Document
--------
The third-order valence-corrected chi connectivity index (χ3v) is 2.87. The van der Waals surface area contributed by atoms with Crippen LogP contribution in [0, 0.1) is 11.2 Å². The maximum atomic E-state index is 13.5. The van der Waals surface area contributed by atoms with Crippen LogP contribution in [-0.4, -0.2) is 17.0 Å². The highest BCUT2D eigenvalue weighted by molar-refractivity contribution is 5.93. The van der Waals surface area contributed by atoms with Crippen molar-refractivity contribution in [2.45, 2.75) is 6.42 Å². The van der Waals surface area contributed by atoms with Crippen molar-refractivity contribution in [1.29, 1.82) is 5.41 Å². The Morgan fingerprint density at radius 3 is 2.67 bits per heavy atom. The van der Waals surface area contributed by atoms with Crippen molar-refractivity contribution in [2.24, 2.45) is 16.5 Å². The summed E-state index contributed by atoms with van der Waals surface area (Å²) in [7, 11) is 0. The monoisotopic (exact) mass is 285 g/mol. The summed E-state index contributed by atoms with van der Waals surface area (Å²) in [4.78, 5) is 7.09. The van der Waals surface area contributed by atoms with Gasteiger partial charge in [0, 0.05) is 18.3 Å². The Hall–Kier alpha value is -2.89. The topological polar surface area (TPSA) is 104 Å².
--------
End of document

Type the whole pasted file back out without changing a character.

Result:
The third-order valence-corrected chi connectivity index (χ3v) is 2.87. The van der Waals surface area contributed by atoms with Crippen LogP contribution in [0, 0.1) is 11.2 Å². The maximum atomic E-state index is 13.5. The van der Waals surface area contributed by atoms with Crippen LogP contribution in [-0.4, -0.2) is 17.0 Å². The highest BCUT2D eigenvalue weighted by molar-refractivity contribution is 5.93. The van der Waals surface area contributed by atoms with Crippen molar-refractivity contribution in [2.45, 2.75) is 6.42 Å². The van der Waals surface area contributed by atoms with Crippen molar-refractivity contribution in [1.29, 1.82) is 5.41 Å². The Morgan fingerprint density at radius 3 is 2.67 bits per heavy atom. The van der Waals surface area contributed by atoms with Crippen molar-refractivity contribution in [2.24, 2.45) is 16.5 Å². The summed E-state index contributed by atoms with van der Waals surface area (Å²) in [7, 11) is 0. The monoisotopic (exact) mass is 285 g/mol. The summed E-state index contributed by atoms with van der Waals surface area (Å²) in [4.78, 5) is 7.09. The van der Waals surface area contributed by atoms with Gasteiger partial charge in [0, 0.05) is 18.3 Å². The Hall–Kier alpha value is -2.89. The topological polar surface area (TPSA) is 104 Å².